DC Musings: The Preservation of Krypton

Warning: Contains spoilers through the mid-season finale of Supergirl.

Warning: Contains spoilers through the mid-season finale of Supergirl.

Many moons ago, I was an English major. As a result, I studied allegory under its capes and cowls. I quickly bored of kitchen sink allegory and the various characters that facilitated it. I couldn’t care less about Kara Danvers with her attendant feminist and soap tropes. I’m watching the story of Kara Zor-El and the civilization that she lost. Now that Cat Grant has worked out Kara’s true identity, I hope that one layer of the Danvers allegory can be dispensed with, and Cat can assist Kara with what truly matters — heritage preservation.

Cat Grant is “The Queen of all Media,” who undoubtedly covered a wide variety of stories — refugee movement, holocaust survivors, and the destruction of antiquities by terrorist groups. Cat Grant theoretically can connect Kara Zor-El with the support structure she needs to reclaim herself and something of Krypton beyond a few data crystals. For Kara, it isn’t enough to remember Krypton; she has to share Krypton. In short, the allegory should shift now, as Kara’s relationship with Cat will.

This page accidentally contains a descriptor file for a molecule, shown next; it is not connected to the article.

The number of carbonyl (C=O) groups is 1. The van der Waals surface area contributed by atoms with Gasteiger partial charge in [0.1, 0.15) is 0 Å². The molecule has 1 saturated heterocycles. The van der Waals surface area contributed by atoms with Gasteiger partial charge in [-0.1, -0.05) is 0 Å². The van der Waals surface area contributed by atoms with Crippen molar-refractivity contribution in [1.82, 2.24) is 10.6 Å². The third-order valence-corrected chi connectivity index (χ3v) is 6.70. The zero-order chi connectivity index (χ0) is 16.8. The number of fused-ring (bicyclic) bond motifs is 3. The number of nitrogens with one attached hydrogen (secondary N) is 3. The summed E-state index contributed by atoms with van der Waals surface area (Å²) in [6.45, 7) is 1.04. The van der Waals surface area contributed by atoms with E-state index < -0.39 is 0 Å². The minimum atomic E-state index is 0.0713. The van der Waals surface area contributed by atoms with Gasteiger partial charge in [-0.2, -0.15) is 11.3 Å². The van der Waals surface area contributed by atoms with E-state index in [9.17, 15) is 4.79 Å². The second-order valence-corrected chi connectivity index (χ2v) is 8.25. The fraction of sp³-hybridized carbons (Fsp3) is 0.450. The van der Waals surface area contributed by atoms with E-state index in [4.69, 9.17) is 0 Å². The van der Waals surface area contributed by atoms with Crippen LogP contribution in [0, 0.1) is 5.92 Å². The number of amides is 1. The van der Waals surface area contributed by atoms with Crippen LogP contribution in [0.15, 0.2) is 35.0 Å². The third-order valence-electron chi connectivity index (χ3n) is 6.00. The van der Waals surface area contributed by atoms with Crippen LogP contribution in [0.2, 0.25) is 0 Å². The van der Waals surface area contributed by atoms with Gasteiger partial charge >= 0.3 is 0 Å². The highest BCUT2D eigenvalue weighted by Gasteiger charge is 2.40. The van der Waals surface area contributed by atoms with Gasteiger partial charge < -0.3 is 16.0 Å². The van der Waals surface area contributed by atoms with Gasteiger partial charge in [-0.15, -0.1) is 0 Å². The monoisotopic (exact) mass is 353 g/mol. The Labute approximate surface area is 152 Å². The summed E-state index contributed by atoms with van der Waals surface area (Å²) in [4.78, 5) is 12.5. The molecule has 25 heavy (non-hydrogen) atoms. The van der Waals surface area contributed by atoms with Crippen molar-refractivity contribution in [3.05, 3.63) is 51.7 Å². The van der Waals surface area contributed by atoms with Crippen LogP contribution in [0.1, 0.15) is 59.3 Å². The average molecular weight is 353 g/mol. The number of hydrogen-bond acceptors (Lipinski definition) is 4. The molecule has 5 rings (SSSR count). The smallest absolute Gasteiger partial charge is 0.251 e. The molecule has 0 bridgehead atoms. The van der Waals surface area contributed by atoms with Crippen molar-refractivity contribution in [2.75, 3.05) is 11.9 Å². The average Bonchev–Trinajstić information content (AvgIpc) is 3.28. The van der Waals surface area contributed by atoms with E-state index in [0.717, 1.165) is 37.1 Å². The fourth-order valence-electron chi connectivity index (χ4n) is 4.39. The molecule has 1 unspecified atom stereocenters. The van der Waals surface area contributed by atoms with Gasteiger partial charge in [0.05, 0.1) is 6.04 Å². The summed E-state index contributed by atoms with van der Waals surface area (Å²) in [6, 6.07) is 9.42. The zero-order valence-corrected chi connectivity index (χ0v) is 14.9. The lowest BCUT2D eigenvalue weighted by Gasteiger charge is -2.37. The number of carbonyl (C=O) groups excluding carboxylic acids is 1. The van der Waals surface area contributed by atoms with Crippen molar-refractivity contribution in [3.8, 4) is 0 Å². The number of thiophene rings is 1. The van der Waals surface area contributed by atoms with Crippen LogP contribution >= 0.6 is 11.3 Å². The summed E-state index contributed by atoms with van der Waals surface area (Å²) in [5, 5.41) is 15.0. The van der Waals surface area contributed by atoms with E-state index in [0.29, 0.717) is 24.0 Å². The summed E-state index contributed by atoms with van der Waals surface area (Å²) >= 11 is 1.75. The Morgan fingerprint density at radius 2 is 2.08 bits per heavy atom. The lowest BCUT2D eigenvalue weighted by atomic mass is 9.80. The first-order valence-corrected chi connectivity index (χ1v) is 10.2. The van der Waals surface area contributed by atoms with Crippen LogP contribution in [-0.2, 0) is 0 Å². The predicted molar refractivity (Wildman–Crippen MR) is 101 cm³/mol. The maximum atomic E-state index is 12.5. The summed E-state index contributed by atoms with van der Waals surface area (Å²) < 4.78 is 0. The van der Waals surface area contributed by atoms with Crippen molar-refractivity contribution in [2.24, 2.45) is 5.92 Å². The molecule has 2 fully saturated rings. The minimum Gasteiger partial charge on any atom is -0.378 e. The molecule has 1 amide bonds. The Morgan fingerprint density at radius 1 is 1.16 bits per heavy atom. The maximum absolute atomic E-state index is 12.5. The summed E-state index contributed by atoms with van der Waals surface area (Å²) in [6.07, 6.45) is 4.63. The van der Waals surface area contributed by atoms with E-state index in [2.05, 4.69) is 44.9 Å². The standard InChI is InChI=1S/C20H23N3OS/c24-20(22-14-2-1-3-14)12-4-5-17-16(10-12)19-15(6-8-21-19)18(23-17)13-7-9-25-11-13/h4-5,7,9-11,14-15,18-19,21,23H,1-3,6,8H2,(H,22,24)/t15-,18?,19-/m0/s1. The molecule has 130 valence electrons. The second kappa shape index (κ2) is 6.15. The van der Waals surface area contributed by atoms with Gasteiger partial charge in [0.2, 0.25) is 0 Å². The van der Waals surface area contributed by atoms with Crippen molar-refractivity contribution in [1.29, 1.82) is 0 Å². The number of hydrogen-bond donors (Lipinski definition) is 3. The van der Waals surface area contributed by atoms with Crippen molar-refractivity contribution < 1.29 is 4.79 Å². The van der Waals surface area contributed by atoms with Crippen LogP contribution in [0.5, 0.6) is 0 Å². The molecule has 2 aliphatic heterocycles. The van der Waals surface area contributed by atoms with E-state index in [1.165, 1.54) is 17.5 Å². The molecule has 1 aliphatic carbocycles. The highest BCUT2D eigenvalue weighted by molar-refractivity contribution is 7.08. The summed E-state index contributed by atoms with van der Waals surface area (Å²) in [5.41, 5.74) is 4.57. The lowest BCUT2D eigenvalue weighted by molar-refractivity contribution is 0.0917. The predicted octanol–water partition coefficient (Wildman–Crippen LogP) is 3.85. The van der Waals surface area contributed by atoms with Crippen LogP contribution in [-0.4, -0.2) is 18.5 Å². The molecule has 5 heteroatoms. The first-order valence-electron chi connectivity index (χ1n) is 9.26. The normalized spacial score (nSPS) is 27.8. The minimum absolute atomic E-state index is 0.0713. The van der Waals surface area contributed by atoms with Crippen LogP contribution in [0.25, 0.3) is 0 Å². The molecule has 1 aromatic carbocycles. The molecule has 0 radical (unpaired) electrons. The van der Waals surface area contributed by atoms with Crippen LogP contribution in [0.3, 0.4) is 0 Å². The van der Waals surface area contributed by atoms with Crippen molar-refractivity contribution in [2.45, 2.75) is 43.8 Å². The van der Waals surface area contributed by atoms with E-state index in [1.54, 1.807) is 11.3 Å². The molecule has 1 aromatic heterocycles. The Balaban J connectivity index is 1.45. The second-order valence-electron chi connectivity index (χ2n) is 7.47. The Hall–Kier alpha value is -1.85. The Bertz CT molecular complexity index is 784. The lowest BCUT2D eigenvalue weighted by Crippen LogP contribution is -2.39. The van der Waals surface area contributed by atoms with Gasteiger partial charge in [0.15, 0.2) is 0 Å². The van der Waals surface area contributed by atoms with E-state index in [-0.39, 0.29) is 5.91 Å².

If this shift takes place, it should affect how Supergirl communicates with its audience. Supergirl should start a blog, maintained on CatCo servers, and accessible through social media (i.e. The Flash’s Chronicles of Cisco). Through this blog, Kara Zor-El could discuss Kryptonian culture, turning it into a comparative exercise. She could provide examples of Kryptonian history, literature, art, and music that she remembered. She could do so with the help of Earth historians, writers, anthropologists, and musicians. They could exchange knowledge with her as they reconstruct Krypton and enhance Earth scholarship in the process.

On the meta level, this would be a brilliant exercise for geeks in many fields. Zealous CBS interns could join forces with fans and educators to craft material for Kara Zor-El’s Kryptonian Archive suitable for different grade-levels. Viewers could learn about Earth, as they learn about Krypton.

The network has true Cat Grants and Kara Danvers who could, with some work, make this happen. The outcome could be a fusion of PR and purpose that would make “The Queen of All Media” proud.

Raissa Devereux became a life-long genre fan at the age of four when she first saw The Wizard of Oz at a screening at Arizona State University. Years later, she graduated from A.S.U. as an English major, History minor, Whovian, and Trekkie. Now a Florida transplant, she loves the opportunity Sci-Fi Pulse has given her to further explore space travel, time travel, masked heroes, gothic castles, and good yarns.
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